Skip to main content

How to give a dog medicine

Filed Under: pets

English Bulldog lying in grass
A few weeks ago I took my 8-year-old English Bulldog to the vet. I thought he'd get his annual shots and we'd be on our way. Instead, he was diagnosed with arthritis (which I suspected) and I was also given the news that it was finally time to surgically correct his protruding third eyelid. Bummer.

Last week my dog went under the knife. Not only did they correct his eyelid, he also got a dental cleaning, and had his far-too-long nails trimmed back. The poor puppy was a mess. He came home, woozy from the anesthesia, and staggered around my living room like someone who had spent too many hours at the bar. But, in the days since, he's healing well.

Not only have my dog and I had to deal with the massive Elizabethan collar he's wearing, we've also had to deal with his multiple medications. It hasn't been fun. I've done some searching for tips on the web and gotten some advice from my vet on administering medications to dogs. I'll share the tips after the break.

How to give your dog medicine(click thumbnails to view gallery)

Dog medicationsE-collarAdministering pillsDisguising pillsEye drops


Pills
Liquid Medicine
  • Angle your dog's head up, then put the syringe with measured medicine inside his cheek pouch and administer the medicine. My dog has very loose cheek pouches, so I've found it best to open his mouth a bit to insert the syringe.
Ear drops
  • According to Dogs for Dummies, you should place a towel over your lap and encourage your dog to rest his head on your knees. Gently hold his ear, insert the drops, and rub your dogs ear. I've never had to give my dog ear drops, but my sister has to give them to her English Setter. She has the most luck when she lightly taps his nose with one finger to distract him while she's inserting the drops. After the drops are in, her dog loves to have his ears rubbed.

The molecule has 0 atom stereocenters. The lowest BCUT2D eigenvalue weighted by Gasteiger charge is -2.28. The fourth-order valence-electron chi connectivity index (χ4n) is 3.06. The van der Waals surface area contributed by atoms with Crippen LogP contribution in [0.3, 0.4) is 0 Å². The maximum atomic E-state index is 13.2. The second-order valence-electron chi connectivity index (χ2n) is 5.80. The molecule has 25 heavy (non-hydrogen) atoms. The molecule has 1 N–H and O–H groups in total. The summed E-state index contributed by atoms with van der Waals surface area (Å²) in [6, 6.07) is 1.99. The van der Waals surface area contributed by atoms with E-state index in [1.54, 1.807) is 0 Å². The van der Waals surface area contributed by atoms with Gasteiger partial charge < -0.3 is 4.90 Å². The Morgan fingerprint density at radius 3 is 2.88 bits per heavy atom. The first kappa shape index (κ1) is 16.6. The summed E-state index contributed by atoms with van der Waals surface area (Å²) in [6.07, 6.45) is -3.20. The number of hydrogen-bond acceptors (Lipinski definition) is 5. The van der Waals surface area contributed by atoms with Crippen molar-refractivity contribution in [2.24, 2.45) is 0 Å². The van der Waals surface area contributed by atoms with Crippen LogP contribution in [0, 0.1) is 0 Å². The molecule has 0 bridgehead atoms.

Eye drops

  • Dogs for Dummies recommends sitting with your dog between your knees and angling their head up so you can hit them with the drops from behind.
  • My dog is currently wearing an Elizabethan collar (E-collar) so the Dogs for Dummies method won't work for us. I've found that it works best if I give him his antibiotic pill in a bit of peanut butter first then -- while he's busy smacking on the treat -- sneak the drops in his eye. My vet assures me that they overfill the bottles a bit because they know that not every drop will hit its target.
  • When my dog had his other eye operated on (cherry eye is a common condition for Bulldogs) the vet gave me a gel. It was easy to administer by rubbing a bit on with my finger, but my dog hated it with a passion.
Shots

Whatever medication your dog is receiving, it's important for you to stay calm while administering it. Dogs are sensitive creatures -- if you're nervous, they'll pick up on that. Use a soothing voice and distract your dog from what you're doing. When the pill, shot, or drops have been successfully administered, be sure to praise your best friend for a job well done.

Source

  • matt

    We use marshmallows.

    Butterfly open a large one left over from your last smore cookout and put the pill inside and the sticky marshmallow will hold it inside.

    matt

    Reply
  • Angel

    If the pills are big I cut them in half and then I wrap a piece of cold-cut ham or turkey around it so she can't tell there's a pill wrapped in there. She typically gulps these down anyway without even taking a bite. I use to just mix it in with her food even in gravy but wouldn't you know there would be a lone pill waiting at the bottom of the bowl.

    Reply
  • Maggie Vink

    Thanks for the tips! Angel, my dog would do the same thing in his food bowl. I never thought he'd notice the pill in his bowl, but it was always lying there by its lonesome. Funny... I never thought he was all that bright! It turns out he's smarter than I thought!

    Reply
  • Diane Rixon

    Cute dog!

    Reply
  • Josh

    For pills do what you suggest but instead of rubbing the throat blow a puff of air at the dogs nose. This causes them to swallow.

    Reply
  • Anna Sattler

    My dog was shot last year, so he had to wear the gigantic e-collar too. He kept getting stuck on everything, cause he is a big dog. I wrapped his pill in some cheese, and he swallowed it down. He happens to be a gassy pig, so when he burped, I knew the pill was down.

    Reply
  • 6 Comments / 1 Pages
Advertisement

Follow Us

  • No features currently available.

  • More Hot Topics The Daily Fix  •  DIY Warrior  •  Home Ec  •  Handmade
    DIY Disaster Doctor  •  In the Workshop  •  Product Picks

    Home Improvement Videos